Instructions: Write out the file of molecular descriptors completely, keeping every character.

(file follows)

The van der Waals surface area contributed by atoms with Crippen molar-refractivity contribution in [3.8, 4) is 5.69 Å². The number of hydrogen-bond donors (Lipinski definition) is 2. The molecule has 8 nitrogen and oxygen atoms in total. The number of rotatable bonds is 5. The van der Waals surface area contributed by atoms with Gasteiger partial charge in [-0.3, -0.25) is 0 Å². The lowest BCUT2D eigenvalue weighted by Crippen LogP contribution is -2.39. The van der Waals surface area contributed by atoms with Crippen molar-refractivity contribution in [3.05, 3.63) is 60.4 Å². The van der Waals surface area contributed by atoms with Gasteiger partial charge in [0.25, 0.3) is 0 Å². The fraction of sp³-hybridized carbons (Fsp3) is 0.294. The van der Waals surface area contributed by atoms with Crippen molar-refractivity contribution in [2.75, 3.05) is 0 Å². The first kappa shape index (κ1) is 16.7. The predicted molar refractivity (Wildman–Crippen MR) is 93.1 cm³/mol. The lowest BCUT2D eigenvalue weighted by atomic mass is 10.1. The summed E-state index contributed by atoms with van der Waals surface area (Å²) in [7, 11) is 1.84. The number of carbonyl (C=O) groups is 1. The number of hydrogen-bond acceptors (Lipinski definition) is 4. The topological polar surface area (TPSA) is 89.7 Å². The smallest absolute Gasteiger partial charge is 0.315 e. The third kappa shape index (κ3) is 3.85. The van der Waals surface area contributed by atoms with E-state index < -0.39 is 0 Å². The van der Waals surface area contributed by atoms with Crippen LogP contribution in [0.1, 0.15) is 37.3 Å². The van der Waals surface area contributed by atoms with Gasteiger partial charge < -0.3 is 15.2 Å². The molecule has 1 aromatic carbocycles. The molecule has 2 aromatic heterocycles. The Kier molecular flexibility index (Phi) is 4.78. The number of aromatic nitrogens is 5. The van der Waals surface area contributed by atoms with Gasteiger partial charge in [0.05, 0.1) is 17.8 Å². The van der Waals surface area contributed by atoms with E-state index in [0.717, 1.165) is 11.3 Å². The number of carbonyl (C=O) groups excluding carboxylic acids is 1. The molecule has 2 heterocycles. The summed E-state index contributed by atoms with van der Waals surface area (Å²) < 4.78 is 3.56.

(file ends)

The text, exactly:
The van der Waals surface area contributed by atoms with Crippen molar-refractivity contribution in [3.8, 4) is 5.69 Å². The number of hydrogen-bond donors (Lipinski definition) is 2. The molecule has 8 nitrogen and oxygen atoms in total. The number of rotatable bonds is 5. The van der Waals surface area contributed by atoms with Gasteiger partial charge in [-0.3, -0.25) is 0 Å². The lowest BCUT2D eigenvalue weighted by Crippen LogP contribution is -2.39. The van der Waals surface area contributed by atoms with Crippen molar-refractivity contribution in [3.05, 3.63) is 60.4 Å². The van der Waals surface area contributed by atoms with Gasteiger partial charge in [0.25, 0.3) is 0 Å². The fraction of sp³-hybridized carbons (Fsp3) is 0.294. The van der Waals surface area contributed by atoms with Crippen molar-refractivity contribution in [2.75, 3.05) is 0 Å². The first kappa shape index (κ1) is 16.7. The predicted molar refractivity (Wildman–Crippen MR) is 93.1 cm³/mol. The lowest BCUT2D eigenvalue weighted by atomic mass is 10.1. The summed E-state index contributed by atoms with van der Waals surface area (Å²) in [7, 11) is 1.84. The number of carbonyl (C=O) groups is 1. The number of hydrogen-bond acceptors (Lipinski definition) is 4. The topological polar surface area (TPSA) is 89.7 Å². The smallest absolute Gasteiger partial charge is 0.315 e. The third kappa shape index (κ3) is 3.85. The van der Waals surface area contributed by atoms with E-state index < -0.39 is 0 Å². The van der Waals surface area contributed by atoms with Crippen LogP contribution in [0.1, 0.15) is 37.3 Å². The van der Waals surface area contributed by atoms with Gasteiger partial charge < -0.3 is 15.2 Å². The molecule has 1 aromatic carbocycles. The molecule has 2 aromatic heterocycles. The Kier molecular flexibility index (Phi) is 4.78. The number of aromatic nitrogens is 5. The van der Waals surface area contributed by atoms with Gasteiger partial charge in [0.05, 0.1) is 17.8 Å². The van der Waals surface area contributed by atoms with E-state index in [0.717, 1.165) is 11.3 Å². The number of carbonyl (C=O) groups excluding carboxylic acids is 1. The molecule has 2 heterocycles. The summed E-state index contributed by atoms with van der Waals surface area (Å²) < 4.78 is 3.56.